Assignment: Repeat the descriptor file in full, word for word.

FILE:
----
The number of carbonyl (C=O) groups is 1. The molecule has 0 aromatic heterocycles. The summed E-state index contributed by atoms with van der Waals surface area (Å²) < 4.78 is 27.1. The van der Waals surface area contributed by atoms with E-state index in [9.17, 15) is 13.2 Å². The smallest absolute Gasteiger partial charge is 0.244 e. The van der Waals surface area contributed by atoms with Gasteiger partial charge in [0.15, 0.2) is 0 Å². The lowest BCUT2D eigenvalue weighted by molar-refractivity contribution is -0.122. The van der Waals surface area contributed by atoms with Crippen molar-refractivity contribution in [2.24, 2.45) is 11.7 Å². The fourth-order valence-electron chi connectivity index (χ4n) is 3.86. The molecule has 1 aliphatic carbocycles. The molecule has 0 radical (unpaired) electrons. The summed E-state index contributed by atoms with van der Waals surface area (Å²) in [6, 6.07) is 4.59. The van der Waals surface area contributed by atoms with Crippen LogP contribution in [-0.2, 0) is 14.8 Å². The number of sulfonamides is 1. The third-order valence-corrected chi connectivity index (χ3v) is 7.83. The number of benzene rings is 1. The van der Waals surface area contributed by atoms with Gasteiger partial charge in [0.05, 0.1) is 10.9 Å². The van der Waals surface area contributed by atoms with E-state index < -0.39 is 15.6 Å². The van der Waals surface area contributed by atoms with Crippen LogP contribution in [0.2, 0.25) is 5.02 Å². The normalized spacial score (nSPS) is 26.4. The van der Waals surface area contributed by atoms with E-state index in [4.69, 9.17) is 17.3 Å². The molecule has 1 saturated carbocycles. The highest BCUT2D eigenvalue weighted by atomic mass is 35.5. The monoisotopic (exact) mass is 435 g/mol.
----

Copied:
The number of carbonyl (C=O) groups is 1. The molecule has 0 aromatic heterocycles. The summed E-state index contributed by atoms with van der Waals surface area (Å²) < 4.78 is 27.1. The van der Waals surface area contributed by atoms with E-state index in [9.17, 15) is 13.2 Å². The smallest absolute Gasteiger partial charge is 0.244 e. The van der Waals surface area contributed by atoms with Gasteiger partial charge in [0.15, 0.2) is 0 Å². The lowest BCUT2D eigenvalue weighted by molar-refractivity contribution is -0.122. The van der Waals surface area contributed by atoms with Crippen molar-refractivity contribution in [2.24, 2.45) is 11.7 Å². The fourth-order valence-electron chi connectivity index (χ4n) is 3.86. The molecule has 1 aliphatic carbocycles. The molecule has 0 radical (unpaired) electrons. The summed E-state index contributed by atoms with van der Waals surface area (Å²) in [6, 6.07) is 4.59. The van der Waals surface area contributed by atoms with Crippen LogP contribution in [-0.2, 0) is 14.8 Å². The number of sulfonamides is 1. The third-order valence-corrected chi connectivity index (χ3v) is 7.83. The number of benzene rings is 1. The van der Waals surface area contributed by atoms with Gasteiger partial charge in [0.05, 0.1) is 10.9 Å². The van der Waals surface area contributed by atoms with E-state index < -0.39 is 15.6 Å². The van der Waals surface area contributed by atoms with Crippen LogP contribution in [0.2, 0.25) is 5.02 Å². The normalized spacial score (nSPS) is 26.4. The van der Waals surface area contributed by atoms with E-state index in [4.69, 9.17) is 17.3 Å². The molecule has 1 saturated carbocycles. The highest BCUT2D eigenvalue weighted by atomic mass is 35.5. The monoisotopic (exact) mass is 435 g/mol.